Neither the tough U.S. stance nor the friendly dialogue and gestures by Europe and Canada have led Castro to ease up on the island's dissidents.
By Carol J. Williams, Times Staff Writer
MIAMI — Canada and Spain invest in oil exploration and beachfront hotels. The United States imposes an economic embargo. Eastern European nations offer up their own success in throwing off communism. Latin America's leftist leaders, meanwhile, take a collective none-of-our-business posture.
Divergent as they may be, all of these strategies for improving human rights in Cuba have one thing in common: their failure to compel President Fidel Castro to relent on his repression of those who oppose his unraveling revolution.
In his annual assessment of the human rights situation issued this month, Oswaldo Paya, Cuba's most famous dissident and one of the few not in prison, laments that 2005 marked a return to "the darkest days of intolerance and restriction."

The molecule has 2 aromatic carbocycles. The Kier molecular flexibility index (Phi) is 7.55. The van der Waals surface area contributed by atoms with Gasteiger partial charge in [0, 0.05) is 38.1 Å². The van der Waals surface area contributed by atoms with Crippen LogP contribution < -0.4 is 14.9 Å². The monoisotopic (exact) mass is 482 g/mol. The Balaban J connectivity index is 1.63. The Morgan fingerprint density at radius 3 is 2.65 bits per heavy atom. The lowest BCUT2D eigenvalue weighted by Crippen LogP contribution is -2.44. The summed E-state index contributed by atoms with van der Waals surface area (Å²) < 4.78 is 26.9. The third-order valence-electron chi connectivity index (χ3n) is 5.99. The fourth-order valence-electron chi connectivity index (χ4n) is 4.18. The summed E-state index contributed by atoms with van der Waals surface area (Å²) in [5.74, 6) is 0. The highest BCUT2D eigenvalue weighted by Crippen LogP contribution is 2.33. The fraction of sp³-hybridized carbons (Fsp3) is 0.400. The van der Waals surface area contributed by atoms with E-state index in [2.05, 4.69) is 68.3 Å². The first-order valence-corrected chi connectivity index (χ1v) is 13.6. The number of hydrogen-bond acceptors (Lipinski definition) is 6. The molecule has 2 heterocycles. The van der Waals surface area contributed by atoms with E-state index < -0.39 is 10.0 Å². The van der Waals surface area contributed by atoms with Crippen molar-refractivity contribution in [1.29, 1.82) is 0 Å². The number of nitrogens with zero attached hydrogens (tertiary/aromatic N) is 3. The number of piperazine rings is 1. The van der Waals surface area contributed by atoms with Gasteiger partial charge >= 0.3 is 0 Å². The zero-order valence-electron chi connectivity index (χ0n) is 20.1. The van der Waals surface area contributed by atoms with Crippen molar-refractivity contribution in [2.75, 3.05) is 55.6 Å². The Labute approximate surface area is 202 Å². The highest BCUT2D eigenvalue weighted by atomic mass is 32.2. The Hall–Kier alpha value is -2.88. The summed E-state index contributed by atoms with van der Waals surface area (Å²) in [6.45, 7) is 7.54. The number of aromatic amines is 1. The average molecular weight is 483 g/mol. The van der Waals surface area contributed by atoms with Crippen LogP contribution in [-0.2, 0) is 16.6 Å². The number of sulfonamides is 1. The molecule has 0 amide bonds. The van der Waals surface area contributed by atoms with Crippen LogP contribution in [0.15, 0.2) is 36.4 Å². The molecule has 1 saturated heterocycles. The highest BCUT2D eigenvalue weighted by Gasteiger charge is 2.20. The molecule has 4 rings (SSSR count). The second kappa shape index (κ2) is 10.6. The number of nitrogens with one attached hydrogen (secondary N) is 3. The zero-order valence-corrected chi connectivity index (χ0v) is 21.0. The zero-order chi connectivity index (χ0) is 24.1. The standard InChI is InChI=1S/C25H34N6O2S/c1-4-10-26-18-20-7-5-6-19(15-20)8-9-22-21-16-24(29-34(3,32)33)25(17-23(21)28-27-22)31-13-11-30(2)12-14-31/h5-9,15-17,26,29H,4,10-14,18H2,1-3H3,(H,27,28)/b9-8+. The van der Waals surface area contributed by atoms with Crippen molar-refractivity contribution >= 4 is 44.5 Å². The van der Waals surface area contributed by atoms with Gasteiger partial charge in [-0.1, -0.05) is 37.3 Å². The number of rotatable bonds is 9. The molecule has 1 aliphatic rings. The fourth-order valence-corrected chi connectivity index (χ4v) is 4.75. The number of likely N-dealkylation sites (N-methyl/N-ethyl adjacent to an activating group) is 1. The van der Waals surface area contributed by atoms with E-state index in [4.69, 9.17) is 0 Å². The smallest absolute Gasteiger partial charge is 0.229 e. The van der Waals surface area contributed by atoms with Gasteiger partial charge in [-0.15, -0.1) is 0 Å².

More than 70 Cubans pushing for democratic reforms remain jailed nearly three years after a crackdown on political dissent. Most Western nations united in protest over the harsh sentences meted out in April 2003, and the international community remains deeply fractured in its pursuit of freedom and democracy for Cubans. Go here for the rest of the story.